One hundred and fifty years ago, it was Charles Dickens himself who presented staged readings at Edinburgh's Assembly Rooms. Now Simon Callow, bewigged and big-voiced, is in the same space with monologues based on two stories by Dickens the social campaigner, Mr Chops, The Dwarf and Dr Marigold.
In the first, Callow drops his aitches, pretends to have a big 'ead and acts "uncommon small" as the circus dwarf who wins the lottery. The thrills Chops enjoys when perched on a barrel organ pale in comparison with his entry into "society". Society, however, soon spits him up and he returns – a broken, wiser being – to Magsman's Amusements.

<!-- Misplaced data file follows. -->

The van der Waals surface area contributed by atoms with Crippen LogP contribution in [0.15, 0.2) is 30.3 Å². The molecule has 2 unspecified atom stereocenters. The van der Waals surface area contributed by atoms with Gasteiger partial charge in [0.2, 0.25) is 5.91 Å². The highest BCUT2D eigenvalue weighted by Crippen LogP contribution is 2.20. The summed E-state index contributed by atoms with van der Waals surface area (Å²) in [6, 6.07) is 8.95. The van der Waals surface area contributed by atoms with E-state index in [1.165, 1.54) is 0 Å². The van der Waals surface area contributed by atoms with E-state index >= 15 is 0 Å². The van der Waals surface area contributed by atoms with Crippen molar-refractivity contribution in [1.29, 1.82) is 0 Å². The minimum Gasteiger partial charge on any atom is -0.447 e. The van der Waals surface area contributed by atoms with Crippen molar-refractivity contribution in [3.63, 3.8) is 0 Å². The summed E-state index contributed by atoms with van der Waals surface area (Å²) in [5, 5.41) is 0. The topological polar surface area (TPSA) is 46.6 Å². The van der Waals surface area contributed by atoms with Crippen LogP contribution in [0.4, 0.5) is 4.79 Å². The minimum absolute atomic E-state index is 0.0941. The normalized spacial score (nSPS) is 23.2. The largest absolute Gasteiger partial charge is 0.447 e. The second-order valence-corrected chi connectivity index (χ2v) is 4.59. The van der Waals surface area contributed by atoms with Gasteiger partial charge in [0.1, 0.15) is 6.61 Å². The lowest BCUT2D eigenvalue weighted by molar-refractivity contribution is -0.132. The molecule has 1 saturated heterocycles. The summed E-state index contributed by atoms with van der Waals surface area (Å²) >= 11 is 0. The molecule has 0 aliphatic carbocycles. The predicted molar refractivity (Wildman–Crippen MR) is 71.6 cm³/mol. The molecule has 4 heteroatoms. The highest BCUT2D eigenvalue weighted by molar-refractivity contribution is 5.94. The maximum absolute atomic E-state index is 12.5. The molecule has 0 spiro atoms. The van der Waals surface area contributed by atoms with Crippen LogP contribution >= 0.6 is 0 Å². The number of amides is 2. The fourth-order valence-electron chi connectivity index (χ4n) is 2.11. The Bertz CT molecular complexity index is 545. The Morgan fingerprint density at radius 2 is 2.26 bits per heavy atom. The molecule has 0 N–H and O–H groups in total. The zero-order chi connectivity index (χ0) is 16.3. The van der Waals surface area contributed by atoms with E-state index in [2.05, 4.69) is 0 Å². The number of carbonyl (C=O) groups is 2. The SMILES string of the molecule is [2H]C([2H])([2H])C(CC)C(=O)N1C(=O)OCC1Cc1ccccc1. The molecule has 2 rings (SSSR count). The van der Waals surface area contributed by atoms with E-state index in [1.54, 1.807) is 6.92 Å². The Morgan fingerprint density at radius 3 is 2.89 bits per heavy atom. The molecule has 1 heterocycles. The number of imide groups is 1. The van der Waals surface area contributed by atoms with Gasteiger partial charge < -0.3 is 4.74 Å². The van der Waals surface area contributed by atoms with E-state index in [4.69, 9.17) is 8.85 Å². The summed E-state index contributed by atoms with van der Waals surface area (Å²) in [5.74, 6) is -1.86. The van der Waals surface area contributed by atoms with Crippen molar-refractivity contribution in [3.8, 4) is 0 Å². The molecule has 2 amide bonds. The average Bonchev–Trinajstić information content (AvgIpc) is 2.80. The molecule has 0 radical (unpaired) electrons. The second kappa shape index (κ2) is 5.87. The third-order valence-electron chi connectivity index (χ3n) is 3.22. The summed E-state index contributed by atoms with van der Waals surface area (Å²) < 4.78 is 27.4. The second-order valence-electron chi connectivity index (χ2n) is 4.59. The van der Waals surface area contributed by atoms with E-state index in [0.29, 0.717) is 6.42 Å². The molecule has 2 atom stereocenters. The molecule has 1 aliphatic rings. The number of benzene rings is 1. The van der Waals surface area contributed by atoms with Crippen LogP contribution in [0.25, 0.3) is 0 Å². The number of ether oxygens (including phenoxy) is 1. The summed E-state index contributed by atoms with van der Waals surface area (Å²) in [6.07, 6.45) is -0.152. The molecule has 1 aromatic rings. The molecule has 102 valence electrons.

Callow's switching of accents and characters sometimes detracts from the clarity of the words and the tale is not the most riveting. However, when he comes to "cheap jack" hawker Marigold, selling sundries from a cart shared with his bad-tempered wife and pretty daughter, Callow – in a frightful wig – holds the audience spellbound. The story of Marigold's adoption and nurture of a deaf and dumb girl is mawkish, but that is not to undermine the actor's vivid and unsentimental depiction of a surprisingly complex character. Callow the classic story-teller is at his best here and A Festival Dickens is a hot ticket, surely destined for the West End.
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